Cancer drug developed over 20 years ago ‘could help patients living with chronic pain’

‘I just cannot sleep anymore because turning in bed hurts, my spine hurts laying down, and sitting up to sleep hurts even more,’ one bone cancer patient said

Mark Waghorn
Wednesday 27 October 2021 15:55
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<p>A drug developed over 20 years ago to treat cancer could help patients living with crippling pain, new research suggests </p>

A drug developed over 20 years ago to treat cancer could help patients living with crippling pain, new research suggests

A drug developed over 20 years ago to treat cancer could help patients living with crippling pain, according to new research.

Kenpaullone switches on a gene that douses chronic inflammation, say scientists.

Experiments on mice and humans found it was remarkably successful at alleviating nerve injury and bone tumour symptoms.

The US team is hopeful clinical trials will see equally successful results in humans suffering a host of conditions.

Up to 8 million people in the UK live with chronic pain. Major causes include arthritis and spine damage.

Lead author Professor Wolfgang Liedtke said: “New drugs and other therapies against chronic pain need to be safe, i.e., the fewer side effects the better.

“It’s especially important they be non-addictive and non-sedative, while being effective against nerve injury pain and cancer pain, preferably with a minimal time to official approval.

“Because chronic pain, like many chronic diseases, has an important root in genetic switches being reprogrammed in a bad way, a disease modifying treatment for chronic pain should reset the genetic switches, not just cover up the pain, as with opioid and aspirin/Tylenol-like painkillers.”

Prof Liedtke practiced pain medicine for the last 17 years at Duke University in North Carolina and is now an executive at Regeneron Pharmaceuticals in New York.

Globally, about 1.5 billion people suffer from chronic pain. It affects an estimated 50 million in the US.

One bone cancer patient said: “I just cannot sleep anymore because turning in bed hurts, my spine hurts laying down, and sitting up to sleep hurts even more.

“During daytime, I have constant brain fog, interrupted by pain that within minutes gets worse 10-out-of-10, against a background of constant burning pain which gets worse toward the afternoon and evening.

“I hurt more when I go to the bathroom. The pain medication makes my brain fog worse. I feel like a zombie. I am badly constipated and itch all over.”

Similarly, those with chronic nerve injury damage caused by diabetes, side effects of medication or severe shingles describe their lives as misery.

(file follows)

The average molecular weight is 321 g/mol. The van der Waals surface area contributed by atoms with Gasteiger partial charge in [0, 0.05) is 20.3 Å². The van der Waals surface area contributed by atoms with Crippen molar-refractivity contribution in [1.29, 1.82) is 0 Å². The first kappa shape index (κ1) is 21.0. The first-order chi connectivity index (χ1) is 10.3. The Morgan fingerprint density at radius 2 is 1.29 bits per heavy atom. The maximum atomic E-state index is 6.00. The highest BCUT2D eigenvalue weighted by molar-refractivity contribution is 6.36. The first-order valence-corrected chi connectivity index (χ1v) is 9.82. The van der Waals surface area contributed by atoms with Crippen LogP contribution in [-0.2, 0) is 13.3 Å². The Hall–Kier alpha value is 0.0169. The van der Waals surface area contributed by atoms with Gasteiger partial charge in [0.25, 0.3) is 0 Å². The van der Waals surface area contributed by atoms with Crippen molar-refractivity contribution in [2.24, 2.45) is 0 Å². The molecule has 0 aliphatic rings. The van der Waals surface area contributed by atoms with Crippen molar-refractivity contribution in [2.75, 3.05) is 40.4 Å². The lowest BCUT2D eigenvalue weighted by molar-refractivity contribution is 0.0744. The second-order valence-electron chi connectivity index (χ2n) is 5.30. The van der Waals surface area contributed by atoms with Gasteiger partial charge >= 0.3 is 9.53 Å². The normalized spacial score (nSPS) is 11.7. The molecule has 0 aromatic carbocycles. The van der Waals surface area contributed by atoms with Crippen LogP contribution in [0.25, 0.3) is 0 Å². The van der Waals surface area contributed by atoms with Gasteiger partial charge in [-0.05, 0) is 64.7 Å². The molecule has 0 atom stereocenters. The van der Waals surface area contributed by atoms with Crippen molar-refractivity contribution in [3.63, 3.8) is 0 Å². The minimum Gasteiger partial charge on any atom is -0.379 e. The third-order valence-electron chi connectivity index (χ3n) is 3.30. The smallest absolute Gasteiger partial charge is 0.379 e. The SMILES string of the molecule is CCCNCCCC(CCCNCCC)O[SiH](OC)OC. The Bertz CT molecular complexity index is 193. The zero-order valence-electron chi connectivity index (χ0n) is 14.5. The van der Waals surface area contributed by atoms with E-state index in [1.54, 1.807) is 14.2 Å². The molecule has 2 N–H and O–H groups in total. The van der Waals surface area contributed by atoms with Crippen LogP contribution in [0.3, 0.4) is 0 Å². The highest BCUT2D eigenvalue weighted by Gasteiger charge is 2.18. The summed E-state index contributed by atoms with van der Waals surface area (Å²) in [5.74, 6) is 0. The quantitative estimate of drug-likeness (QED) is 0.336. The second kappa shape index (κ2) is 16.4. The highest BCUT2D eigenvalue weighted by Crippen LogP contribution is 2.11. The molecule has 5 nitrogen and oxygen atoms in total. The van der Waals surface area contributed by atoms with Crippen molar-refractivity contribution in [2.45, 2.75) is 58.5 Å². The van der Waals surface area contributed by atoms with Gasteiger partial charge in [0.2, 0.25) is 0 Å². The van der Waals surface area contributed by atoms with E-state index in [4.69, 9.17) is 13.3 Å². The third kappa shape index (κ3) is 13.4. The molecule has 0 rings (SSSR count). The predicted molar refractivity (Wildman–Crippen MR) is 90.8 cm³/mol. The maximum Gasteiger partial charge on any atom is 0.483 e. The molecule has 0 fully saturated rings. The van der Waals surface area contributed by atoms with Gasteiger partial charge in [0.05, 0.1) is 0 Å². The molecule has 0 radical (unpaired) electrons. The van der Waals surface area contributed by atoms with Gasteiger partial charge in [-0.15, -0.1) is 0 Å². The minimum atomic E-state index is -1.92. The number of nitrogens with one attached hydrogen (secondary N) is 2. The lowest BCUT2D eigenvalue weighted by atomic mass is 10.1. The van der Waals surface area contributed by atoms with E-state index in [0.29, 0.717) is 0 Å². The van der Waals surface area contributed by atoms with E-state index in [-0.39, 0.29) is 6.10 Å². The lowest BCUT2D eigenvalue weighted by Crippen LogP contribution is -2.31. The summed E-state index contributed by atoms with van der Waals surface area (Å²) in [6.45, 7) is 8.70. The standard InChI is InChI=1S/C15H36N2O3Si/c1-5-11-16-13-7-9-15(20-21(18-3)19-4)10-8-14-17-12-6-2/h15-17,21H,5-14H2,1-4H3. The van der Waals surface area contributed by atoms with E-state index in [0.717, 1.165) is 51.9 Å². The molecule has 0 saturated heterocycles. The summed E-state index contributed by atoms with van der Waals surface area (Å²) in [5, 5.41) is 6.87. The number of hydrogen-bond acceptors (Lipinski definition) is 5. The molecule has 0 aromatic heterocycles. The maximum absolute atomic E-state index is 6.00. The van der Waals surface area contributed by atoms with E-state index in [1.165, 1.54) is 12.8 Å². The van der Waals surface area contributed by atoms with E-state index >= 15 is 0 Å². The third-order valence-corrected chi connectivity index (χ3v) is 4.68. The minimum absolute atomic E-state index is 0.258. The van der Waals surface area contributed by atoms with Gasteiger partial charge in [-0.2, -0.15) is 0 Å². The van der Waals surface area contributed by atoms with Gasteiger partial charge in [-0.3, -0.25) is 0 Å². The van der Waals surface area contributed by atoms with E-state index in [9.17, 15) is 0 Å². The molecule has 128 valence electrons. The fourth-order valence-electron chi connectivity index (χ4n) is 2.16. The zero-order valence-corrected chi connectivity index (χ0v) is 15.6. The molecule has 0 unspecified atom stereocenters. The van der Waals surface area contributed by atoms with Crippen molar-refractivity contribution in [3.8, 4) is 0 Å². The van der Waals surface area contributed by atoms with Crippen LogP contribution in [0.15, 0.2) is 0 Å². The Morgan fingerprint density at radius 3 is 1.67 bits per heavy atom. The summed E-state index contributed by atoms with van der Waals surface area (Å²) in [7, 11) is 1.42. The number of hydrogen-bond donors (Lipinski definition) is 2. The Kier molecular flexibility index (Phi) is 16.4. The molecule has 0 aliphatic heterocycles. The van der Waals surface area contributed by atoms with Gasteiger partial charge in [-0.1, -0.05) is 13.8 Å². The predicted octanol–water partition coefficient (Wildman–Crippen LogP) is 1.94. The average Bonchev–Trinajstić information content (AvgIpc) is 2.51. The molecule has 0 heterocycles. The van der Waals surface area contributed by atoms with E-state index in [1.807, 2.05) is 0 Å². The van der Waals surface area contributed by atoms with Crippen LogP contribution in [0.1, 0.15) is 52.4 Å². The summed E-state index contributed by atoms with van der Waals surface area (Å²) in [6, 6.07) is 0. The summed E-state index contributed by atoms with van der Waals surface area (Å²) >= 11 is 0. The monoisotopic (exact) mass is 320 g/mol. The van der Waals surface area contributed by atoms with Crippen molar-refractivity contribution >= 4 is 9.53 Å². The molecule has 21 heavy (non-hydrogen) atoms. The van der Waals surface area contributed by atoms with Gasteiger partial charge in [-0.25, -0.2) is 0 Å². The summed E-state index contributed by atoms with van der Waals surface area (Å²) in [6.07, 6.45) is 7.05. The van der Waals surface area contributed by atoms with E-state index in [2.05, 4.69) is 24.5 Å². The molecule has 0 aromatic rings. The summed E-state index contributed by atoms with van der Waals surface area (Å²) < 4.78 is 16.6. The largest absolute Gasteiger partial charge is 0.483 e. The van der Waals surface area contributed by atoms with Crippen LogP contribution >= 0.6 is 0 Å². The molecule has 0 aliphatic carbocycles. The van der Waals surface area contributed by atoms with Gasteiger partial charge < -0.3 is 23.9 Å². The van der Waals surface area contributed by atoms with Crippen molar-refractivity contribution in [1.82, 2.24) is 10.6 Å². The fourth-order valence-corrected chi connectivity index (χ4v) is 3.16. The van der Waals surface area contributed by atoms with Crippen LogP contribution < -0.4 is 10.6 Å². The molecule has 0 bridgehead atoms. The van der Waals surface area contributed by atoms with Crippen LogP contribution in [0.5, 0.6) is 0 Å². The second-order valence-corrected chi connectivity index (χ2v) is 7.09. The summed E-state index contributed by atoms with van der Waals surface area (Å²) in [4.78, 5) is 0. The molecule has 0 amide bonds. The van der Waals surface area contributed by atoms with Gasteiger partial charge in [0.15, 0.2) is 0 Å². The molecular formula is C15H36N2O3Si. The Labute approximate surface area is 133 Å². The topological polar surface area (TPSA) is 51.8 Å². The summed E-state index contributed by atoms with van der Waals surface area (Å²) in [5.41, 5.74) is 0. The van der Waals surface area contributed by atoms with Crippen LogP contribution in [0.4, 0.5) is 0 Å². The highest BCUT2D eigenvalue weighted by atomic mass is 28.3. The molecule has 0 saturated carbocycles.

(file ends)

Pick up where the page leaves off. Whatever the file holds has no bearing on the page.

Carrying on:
Prof Liedtke and colleagues sought better treatments by surveying the “junkyard of cancer drugs” with the potential to be repurposed.

They tested over 1,000 compounds contained in two libraries of the National Cancer Institute.

In addition to stopping cells multiply, many reset maladaptive genetic switches in non-dividing nerve cells.

In mice with bone cancer, Kenpaullone was found to stop pain caused by nerve constriction.

It triggered a gene called Kcc2, which expels chloride from neurons. Low levels silence signalling between cells - reducing pain.

In all forms of chronic pain studied in experimental animals and human spinal cord models, Kcc2 disappeared from neurons making up the primary pain gate.

Prof Liedtke said: “Kenpaullone is an effective analgesic for chronic and challenging-to-treat pain, such as that caused by nerve injury and bone cancer. It reprograms pathways.

“The pain relief was profound, long-lasting and with a protracted onset, consistent with the drug having an impact on gene regulation.

“At this stage, we knew we had met the basic requirement of our screen of shelved cancer drugs, namely identified Kcc2 gene expression-enhancers, and demonstrated they are analgesics in valid pre-clinical pain models.”

Further tests yielded “resoundingly affirmative results”. They showed Kenpaullone affects spinal cord processing of pain.

It also reduces nerve injury-induced elevation of chloride levels in pain-relaying neurons.

The researchers discovered the underlying mechanism. Kenpaullone inhibits a pain relaying enzyme called GSK3-beta that turns off a gene called delta-CAT.

Prof Liedtke added: “These findings suggest Kenpaullone and similarly-acting kinase-inhibitory compounds, as well as delta-CAT gene therapy, have the potential to become new tools in our toolbox against chronic refractory pain, including nerve injury pain and cancer bone pain, and likely against other forms of chronic pain associated with low Kcc2 expression.

“This approach may also be effective against other neurologic and psychiatric disorders in which this mechanism appears to contribute to the disease.”

The study, published in the journal Nature Communications, identified three other highly promising drugs that could carry out similar functions.

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